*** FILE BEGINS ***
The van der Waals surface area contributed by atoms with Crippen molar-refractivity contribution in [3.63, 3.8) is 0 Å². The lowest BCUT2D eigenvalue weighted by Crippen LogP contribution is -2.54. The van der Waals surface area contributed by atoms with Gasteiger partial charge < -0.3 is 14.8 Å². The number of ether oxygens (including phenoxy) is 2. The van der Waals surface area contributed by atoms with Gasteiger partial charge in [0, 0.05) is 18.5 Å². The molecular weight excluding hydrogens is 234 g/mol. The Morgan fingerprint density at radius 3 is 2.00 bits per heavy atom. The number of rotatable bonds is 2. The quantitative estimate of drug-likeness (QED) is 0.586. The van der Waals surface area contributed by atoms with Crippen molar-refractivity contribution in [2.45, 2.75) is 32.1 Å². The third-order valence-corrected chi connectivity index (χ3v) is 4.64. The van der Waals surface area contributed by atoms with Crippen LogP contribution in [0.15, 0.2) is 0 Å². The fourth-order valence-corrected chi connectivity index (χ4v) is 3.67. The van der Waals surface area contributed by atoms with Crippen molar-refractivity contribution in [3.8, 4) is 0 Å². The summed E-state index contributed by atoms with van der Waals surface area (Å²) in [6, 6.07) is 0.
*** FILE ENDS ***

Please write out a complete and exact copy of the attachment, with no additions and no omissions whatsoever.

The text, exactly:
The van der Waals surface area contributed by atoms with Crippen molar-refractivity contribution in [3.63, 3.8) is 0 Å². The lowest BCUT2D eigenvalue weighted by Crippen LogP contribution is -2.54. The van der Waals surface area contributed by atoms with Gasteiger partial charge < -0.3 is 14.8 Å². The number of ether oxygens (including phenoxy) is 2. The van der Waals surface area contributed by atoms with Gasteiger partial charge in [0, 0.05) is 18.5 Å². The molecular weight excluding hydrogens is 234 g/mol. The Morgan fingerprint density at radius 3 is 2.00 bits per heavy atom. The number of rotatable bonds is 2. The quantitative estimate of drug-likeness (QED) is 0.586. The van der Waals surface area contributed by atoms with Crippen molar-refractivity contribution in [2.45, 2.75) is 32.1 Å². The third-order valence-corrected chi connectivity index (χ3v) is 4.64. The van der Waals surface area contributed by atoms with Crippen LogP contribution in [0.15, 0.2) is 0 Å². The fourth-order valence-corrected chi connectivity index (χ4v) is 3.67. The van der Waals surface area contributed by atoms with Crippen molar-refractivity contribution in [3.8, 4) is 0 Å². The summed E-state index contributed by atoms with van der Waals surface area (Å²) in [6, 6.07) is 0.